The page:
Studies show that running on concrete increases your in-shoe pressure, which makes your lower limbs more apt for injury. Having the right shoes can help make your stride less jarring on your body. Cushioning and extra support are required.
Best Shoe Features
Concrete is about 10 times harder than asphalt. Shoes that have more cushioning are helpful to wear on this surface to absorb the shock. This type of cushioning is typically found in neutral or stability running shoes. Orthotics can reduce this shock and provide extra support, which is particularly helpful to runners with high arches. If you are interested in running in minimalist shoes on concrete surfaces, build up your body's tolerance by running on softer surfaces first.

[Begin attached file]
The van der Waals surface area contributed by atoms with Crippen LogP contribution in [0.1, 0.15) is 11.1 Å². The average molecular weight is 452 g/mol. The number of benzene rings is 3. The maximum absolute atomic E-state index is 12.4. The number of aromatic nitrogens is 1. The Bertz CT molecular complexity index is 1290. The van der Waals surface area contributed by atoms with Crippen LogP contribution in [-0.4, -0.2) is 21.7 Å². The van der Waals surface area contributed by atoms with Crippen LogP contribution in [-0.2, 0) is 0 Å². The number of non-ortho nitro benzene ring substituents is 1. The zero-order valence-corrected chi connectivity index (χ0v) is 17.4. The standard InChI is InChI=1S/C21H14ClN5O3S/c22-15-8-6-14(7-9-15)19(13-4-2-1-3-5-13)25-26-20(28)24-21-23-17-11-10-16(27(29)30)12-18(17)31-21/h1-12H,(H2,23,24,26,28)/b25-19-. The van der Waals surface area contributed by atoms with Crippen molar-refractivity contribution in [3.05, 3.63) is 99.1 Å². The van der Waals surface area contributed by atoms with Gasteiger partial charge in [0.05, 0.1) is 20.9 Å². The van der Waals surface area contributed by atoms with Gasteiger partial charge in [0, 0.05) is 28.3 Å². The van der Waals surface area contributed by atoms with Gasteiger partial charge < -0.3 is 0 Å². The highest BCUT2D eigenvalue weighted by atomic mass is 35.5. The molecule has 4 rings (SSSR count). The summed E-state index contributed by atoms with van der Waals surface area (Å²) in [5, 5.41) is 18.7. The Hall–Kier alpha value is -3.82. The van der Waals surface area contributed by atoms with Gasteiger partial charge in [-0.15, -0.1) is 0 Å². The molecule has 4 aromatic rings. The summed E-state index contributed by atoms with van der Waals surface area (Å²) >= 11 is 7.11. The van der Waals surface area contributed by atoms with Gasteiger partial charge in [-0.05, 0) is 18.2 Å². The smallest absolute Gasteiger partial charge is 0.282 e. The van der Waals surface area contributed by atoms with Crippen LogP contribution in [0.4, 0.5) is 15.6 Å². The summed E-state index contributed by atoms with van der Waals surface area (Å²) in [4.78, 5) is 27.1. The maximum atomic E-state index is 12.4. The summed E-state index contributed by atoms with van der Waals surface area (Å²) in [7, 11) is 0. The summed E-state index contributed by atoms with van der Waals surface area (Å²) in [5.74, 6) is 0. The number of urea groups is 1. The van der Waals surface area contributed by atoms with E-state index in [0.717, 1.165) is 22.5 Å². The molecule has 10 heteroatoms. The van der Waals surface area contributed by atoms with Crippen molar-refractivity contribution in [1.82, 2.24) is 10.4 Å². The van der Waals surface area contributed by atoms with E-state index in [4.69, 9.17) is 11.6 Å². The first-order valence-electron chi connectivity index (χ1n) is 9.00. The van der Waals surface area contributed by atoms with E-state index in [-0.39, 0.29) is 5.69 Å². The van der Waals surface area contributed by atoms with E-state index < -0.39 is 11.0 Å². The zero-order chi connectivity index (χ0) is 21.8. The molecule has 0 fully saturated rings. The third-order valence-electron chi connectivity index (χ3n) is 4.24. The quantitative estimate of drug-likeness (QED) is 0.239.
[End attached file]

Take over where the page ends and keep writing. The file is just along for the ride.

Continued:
Try to avoid running on concrete as much as you can. Instead, look for running routes that are composed of asphalt or natural surfaces. If you must run on concrete, try to adjust your stride so that you are not slamming your heel into the ground with each foot strike. Combining this with a supportive, cushioned shoe will ensure your body can handle the hard surface.